Hungry hearts

Hungry hearts

It’s a pleasant surprise to see Gerard Woodward’s Nourishment out in India so soon after its UK release. Woodward has always been on the cusp of literary stardom, holding his own in—if not always winning out—the prize stakes against contemporary giants such as Alan Hollinghurst and Colm Toibín, but in spite of fulsome praise for his Jones trilogy (August, I’ll Go to Bed at Noon and A Curious Earth), he has always been the sort of author more likely to be found in British Council libraries than Crosswords. In fact, if there is such a thing as the quintessential British Council novel—a novel acutely self-conscious of its late 20th century Britishness—then Woodward’s newest might just typify it.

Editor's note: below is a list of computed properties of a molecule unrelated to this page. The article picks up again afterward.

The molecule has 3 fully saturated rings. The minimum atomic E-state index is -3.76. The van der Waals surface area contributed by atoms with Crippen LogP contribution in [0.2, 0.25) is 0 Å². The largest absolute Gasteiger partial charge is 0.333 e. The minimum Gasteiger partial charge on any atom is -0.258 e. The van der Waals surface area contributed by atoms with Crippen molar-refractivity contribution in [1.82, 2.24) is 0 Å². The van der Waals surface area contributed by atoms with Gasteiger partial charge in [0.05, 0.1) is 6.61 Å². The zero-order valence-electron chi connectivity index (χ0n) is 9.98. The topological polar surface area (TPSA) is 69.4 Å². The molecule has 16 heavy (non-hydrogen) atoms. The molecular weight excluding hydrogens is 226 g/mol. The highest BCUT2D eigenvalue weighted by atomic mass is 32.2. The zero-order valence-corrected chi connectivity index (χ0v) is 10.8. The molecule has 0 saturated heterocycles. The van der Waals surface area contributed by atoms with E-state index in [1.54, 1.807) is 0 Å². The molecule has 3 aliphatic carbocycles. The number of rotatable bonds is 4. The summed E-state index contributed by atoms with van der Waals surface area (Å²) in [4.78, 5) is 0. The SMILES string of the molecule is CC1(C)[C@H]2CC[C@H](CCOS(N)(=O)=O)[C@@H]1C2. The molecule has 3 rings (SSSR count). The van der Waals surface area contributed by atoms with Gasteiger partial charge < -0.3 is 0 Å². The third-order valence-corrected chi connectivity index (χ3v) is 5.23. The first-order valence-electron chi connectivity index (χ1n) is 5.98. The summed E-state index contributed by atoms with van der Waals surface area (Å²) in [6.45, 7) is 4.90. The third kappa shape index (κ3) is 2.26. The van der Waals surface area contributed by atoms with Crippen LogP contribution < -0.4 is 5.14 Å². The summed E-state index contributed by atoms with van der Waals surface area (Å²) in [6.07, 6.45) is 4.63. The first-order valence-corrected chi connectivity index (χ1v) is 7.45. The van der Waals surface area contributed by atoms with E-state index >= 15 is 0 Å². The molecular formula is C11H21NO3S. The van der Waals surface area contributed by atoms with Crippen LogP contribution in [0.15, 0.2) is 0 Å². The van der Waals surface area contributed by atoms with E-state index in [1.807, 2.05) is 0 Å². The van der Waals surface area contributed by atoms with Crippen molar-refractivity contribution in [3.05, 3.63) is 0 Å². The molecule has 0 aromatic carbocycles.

But nourishment takes varying forms. When Donald Pace writes home to his wife Tory asking for “a dirty letter, by return of post", and then keeps insisting—returning her initial timid responses (“NOT GOOD ENOUGH!!!")—Tory’s helpless embarrassment turns to anger, and inevitably, to success. In her emotional resourcefulness, Tory seems to find a particularly English solution to a particularly English tradition of sexual shame. But not everyone in her family is as resolute as her, and as the war ends and the Paces spend the next decade coming to grips with its damages, not everyone succeeds in saving themselves and their relationships. This is where Woodward’s careful construction of his main theme, of how family relationships can nourish and starve people alike, comes into full flower.

And for those interested, I am sorry to disappoint you: There is no actual erotica in the book.


Gerard Woodward,

Pan Macmillan India,

240 pages, 615.